Back in 2020, students from Universidad Del Valle De Guatemala (UVG) pulled off a really impressive feat, designing and building a CubeSat that lasted a whopping 211 days in orbit. In addition to telemetry and radio equipment, it carried a black-and-white camera payload.
But it turns out space is hard. The first pictures were solid black or white, with the automatic exposure process failing pretty badly. A pair of good pictures were taken by waiting until the satellite was passing over Guatemala during sunrise or sunset. A hung I2C bus led to battery drain, and the team tried a system reset to clear the hung state. Sadly the craft never came back to life after the reset, likely because of one of the Lithium-Ion battery cells failed completely in the low charge state.
That was 2020, so why are we covering it now? Because the project just released a massive trove of open source design documents, the software that ran on the satellite and ground station, and all the captured telemetry from the flight. It’s the ultimate bootstrap for anyone else designing a CubeSat, and hopefully provides enough clues to avoid some of the same issues.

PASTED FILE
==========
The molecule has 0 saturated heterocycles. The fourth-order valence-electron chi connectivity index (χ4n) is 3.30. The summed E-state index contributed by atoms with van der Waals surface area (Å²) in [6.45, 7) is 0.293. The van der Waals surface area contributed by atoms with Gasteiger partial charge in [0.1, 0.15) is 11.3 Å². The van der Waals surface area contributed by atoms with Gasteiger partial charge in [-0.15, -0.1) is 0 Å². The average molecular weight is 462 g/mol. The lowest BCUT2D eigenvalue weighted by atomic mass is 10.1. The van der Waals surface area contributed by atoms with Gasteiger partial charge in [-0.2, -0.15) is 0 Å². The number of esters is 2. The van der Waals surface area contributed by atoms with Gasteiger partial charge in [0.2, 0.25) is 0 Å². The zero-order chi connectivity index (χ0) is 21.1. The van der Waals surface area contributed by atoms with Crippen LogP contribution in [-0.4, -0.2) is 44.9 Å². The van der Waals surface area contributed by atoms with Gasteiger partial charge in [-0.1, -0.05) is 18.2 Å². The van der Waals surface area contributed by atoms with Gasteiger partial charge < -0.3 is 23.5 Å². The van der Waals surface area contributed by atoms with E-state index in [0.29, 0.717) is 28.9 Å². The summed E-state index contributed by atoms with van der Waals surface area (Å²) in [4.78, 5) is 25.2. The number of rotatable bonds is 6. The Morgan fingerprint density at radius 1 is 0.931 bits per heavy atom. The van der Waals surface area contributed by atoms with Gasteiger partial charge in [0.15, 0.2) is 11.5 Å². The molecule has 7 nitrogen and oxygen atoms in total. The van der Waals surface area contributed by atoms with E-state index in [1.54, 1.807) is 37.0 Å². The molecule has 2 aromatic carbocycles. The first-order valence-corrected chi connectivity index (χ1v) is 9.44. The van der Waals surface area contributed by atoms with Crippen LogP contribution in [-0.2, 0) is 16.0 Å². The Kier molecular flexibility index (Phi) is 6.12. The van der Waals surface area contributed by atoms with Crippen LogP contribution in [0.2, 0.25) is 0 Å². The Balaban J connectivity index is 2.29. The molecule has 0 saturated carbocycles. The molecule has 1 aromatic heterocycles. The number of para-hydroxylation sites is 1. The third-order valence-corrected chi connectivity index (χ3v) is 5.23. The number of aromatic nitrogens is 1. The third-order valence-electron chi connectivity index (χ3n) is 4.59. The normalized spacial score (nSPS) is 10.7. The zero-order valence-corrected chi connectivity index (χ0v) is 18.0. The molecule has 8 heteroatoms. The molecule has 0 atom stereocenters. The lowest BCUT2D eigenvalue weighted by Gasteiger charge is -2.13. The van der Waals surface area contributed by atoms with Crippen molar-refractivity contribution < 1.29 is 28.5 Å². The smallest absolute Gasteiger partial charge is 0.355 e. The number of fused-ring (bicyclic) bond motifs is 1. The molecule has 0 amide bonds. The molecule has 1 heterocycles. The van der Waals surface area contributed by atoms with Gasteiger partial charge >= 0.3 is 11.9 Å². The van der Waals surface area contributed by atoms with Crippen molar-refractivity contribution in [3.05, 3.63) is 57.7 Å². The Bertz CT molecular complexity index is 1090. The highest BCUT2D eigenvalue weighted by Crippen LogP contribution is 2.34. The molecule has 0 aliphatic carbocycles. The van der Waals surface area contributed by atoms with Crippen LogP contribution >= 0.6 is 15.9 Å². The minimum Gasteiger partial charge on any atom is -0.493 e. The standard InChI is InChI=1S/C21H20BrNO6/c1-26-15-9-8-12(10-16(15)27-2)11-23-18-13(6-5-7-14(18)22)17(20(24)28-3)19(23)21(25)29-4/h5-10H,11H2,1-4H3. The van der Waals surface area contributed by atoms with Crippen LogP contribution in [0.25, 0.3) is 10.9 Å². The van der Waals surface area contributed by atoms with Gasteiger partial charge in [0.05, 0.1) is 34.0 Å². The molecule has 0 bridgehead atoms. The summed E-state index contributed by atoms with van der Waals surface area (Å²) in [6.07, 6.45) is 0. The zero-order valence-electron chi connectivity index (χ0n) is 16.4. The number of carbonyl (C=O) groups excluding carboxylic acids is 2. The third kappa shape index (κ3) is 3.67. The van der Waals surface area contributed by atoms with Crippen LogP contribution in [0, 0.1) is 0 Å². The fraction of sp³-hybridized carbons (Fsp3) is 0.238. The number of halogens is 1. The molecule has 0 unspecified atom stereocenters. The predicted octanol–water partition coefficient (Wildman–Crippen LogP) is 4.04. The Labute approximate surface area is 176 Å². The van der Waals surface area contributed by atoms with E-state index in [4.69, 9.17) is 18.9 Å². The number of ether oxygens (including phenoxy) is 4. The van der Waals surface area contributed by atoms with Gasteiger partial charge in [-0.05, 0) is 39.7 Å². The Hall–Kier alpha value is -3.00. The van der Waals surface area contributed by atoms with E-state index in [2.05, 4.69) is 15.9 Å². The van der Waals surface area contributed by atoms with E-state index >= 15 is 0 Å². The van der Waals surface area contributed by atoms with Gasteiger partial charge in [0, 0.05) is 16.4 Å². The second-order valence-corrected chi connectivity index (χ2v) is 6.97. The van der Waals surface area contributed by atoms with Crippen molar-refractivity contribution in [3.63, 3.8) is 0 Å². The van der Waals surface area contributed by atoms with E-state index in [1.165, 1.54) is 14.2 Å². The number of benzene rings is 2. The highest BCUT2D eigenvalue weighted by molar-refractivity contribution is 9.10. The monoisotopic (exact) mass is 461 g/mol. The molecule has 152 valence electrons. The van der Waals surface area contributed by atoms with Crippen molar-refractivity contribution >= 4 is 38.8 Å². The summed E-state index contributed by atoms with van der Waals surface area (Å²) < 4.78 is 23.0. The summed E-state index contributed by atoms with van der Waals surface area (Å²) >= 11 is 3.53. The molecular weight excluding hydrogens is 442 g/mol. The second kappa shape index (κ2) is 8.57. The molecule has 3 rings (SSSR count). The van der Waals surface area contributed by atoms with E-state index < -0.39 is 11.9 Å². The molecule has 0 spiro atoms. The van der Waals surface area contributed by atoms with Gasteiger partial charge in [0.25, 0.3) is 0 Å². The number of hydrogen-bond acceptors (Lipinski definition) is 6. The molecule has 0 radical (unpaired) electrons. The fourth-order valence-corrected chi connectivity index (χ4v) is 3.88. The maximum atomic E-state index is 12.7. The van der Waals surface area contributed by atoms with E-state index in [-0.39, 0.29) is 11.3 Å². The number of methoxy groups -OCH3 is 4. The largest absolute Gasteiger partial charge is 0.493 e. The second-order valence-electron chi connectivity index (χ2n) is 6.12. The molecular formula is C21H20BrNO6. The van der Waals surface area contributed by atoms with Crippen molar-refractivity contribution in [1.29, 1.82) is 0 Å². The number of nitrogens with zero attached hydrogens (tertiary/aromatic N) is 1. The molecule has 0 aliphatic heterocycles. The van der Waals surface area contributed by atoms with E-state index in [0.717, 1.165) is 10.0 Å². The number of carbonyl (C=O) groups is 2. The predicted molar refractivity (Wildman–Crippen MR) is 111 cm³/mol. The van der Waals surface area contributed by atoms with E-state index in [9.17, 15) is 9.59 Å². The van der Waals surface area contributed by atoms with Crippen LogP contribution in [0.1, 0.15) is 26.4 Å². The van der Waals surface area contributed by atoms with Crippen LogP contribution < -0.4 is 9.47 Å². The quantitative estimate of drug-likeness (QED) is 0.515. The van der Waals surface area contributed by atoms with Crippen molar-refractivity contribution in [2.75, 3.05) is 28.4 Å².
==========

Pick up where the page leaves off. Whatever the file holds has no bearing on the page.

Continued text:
Even though the mission had problems, it did achieve a lot of milestones, including the first picture of Earth taken by a Central American satellite. Even coming online and making radio contact from orbit to an earthbound station is quite a feat. The team is already looking forward to Quetzal-2, so stay tuned for more!
And if you want the details on the Quetzal-1 design, and what went wrong with the electrical system, both PDF papers have been released. Seeing more open source in space is an encouraging development, and one that should continue to grow as the cost of payloads to orbit continues to fall. We’ve covered the UPSat satellite, the PyCubed framework, and even the RTL-SDR for listening to satellite radio traffic.